Lawmakers restore $76 million in state education budget |

Lawmakers restore $76 million in state education budget

by Geoff Dornan

The money committees voted Friday to put $76 million back into the K-12 education budget.

The money was removed the previous weekend because staffers advised that school districts had inappropriately put the money into the per-pupil base when it was actually one-shot funding.

Lawmakers in the Senate Finance and Assembly Ways and Means committees voted Friday to restore the money as base funding as an enhancement for this biennium.

Doing so means the money can be used for teacher salaries and anything else districts choose.

“I’m glad to see our proposed action,” said Assemblyman Randy Kirner, R-Reno. “I’ve had a number of folks come talk to me about the dilemma they’re in.”

He referred to the fact that, when the money was removed a week ago, nearly all school districts had not only closed their budgets including that funding but had sent out contracts to teachers.

The reduction cut base per-pupil funding by $87 per student, seriously affecting those budgets and teacher contracts. Restoring the money raises the average basic per-pupil support to $5,590 in fiscal 2014 and $5,676 in 2015.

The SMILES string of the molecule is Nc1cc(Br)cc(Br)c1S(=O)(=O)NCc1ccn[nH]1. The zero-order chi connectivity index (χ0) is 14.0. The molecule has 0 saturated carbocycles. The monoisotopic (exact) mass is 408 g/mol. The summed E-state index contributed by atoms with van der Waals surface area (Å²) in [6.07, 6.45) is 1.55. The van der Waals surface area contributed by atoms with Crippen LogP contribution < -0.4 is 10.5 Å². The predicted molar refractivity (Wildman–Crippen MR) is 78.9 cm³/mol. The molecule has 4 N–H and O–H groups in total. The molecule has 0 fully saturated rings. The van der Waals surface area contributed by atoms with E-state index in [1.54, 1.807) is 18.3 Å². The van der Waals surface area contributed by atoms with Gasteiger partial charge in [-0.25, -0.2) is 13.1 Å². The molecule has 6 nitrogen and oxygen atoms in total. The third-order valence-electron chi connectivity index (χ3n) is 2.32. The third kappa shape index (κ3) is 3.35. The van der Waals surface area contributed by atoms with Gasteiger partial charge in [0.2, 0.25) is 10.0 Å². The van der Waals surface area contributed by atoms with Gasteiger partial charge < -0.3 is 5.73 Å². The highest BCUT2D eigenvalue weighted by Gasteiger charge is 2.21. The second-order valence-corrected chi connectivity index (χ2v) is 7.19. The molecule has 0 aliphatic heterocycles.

“It was huge because the districts had contracts in place, “ said acting Superintendent of Education Rorie Fitzpatrick.

She said her office, the districts and state fiscal staffers need to work on a system that gives school districts a firm idea of what funding they will get earlier in the process.

That means there still is about $135 million not yet firmly committed for the coming biennium.

Gov. Brian Sandoval, however, has spelled out where he wants most of that money — including the $25 million in savings from lower health care cost projections and the total $46.9 million in added revenues projected by the Economic Forum.

His budget also spends down a large share of the rainy-day fund and the state’s estimated $38 million ending fund balance.

The problem for legislative Democrats is that both Republican caucuses already have said they intend to largely back the governor’s recommendations.